Our Cancer Lexicon


I believe that the language we use to describe the human experience shapes our perceptions of that experience as much as we shape the language itself. One of the areas in which I find the use of language quite disturbing is when we talk about cancer.

As an example, Jack Layton’s death from cancer was much talked about in Canadian media. The CBC ran an obituary entitled ‘Jack Layton’s legacy as a fighter’.

When he announced his diagnosis to the media Jack Layton himself said ‘I’m going to fight this cancer now so I can be back to fight for families when Parliament resumes.’

Now granted, my first-person experience with cancer was a long time ago. I had a total of 10 months of aggressive chemotherapy with surgery falling somewhere in the middle. Despite the passage time, one thing I am certain of is that the experience never felt like a battle, a fight, a war, a slugfest…. You get the idea. What I do remember is that when you get a diagnosis of cancer you are immediately swept into this torrent of events over which you have no sense of control, particularly as a child. In my case, the pathologists needed to argue over what type of bone cancer I had which meant there was a brief interlude between diagnosis and onset of treatment. During this time I can remember thinking about how my hair would fall out: one of the ironies of having cancer as a child is that you have no frame of reference for how bad the treatment is really going to be.

I do not remember anyone asking me if I wanted to pursue treatment. As a child, it was not my decision to make. Perhaps my parents were asked but it is one of those decisions around which you have little choice if you hope for your child to survive the illness.

In the case of a battle or fight or war at least one player has a choice about whether or not to pursue conflict. In the case of cancer, it is not like the cancer is making some sort of decision. And as the person it affects you are at the mercy of the disease in terms of the choices you have available.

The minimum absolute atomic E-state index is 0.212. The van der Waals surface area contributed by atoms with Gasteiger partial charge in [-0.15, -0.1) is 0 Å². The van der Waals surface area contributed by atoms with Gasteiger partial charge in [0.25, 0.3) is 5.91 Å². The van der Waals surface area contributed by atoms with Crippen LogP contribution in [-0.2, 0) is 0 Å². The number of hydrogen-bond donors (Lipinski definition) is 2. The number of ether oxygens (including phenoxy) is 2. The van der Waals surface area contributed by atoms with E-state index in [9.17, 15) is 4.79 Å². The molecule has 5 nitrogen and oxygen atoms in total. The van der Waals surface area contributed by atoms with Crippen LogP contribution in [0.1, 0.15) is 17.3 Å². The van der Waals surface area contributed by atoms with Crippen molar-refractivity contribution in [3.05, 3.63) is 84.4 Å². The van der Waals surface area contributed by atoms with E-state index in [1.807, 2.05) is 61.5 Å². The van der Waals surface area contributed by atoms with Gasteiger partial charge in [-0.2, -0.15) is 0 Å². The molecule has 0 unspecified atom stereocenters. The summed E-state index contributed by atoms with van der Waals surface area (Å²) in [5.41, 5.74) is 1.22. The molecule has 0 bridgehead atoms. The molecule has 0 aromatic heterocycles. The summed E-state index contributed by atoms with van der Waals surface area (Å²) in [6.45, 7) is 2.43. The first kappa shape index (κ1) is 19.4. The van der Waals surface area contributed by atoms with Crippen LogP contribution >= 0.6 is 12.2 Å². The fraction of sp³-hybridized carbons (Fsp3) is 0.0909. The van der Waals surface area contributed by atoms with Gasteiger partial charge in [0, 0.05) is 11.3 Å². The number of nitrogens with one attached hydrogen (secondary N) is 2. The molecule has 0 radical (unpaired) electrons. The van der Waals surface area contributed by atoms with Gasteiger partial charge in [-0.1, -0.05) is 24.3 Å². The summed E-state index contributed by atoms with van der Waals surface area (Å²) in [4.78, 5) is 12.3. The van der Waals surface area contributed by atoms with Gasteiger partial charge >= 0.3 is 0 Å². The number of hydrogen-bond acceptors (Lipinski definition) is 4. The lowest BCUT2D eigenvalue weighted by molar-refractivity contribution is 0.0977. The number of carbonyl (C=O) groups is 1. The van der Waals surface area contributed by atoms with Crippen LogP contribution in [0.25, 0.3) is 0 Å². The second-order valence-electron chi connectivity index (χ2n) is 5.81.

Also, in the case of conflict I imagine there is an adrenaline rush, the sense that you are taking up some significant challenge or meeting a foe head on. I can tell you, I never felt like that. There was no rush. There was a sense of powerlessness. There were the tears on the days that I had to go to the hospital to be injected up with chemotherapeutics. I remember the nurses coming into my room in full isolation garb with the next bag of chemotherapy to be hooked up to the IV pump. Does that sound like a battle, or a fight, or a war, to anyone?

 © Cathie Coward

I think one of the major repercussions of the way we talk about cancer being a fight is that it implies that there are winners and losers. It suggests that on some level, if you die from cancer somehow the cancer has ‘won’ and you have ‘lost’ the battle. It ignores the fact that when you die the cancer also dies. It also implies that those who die of cancer do not fight as hard or as bravely or as fearlessly as those who survive.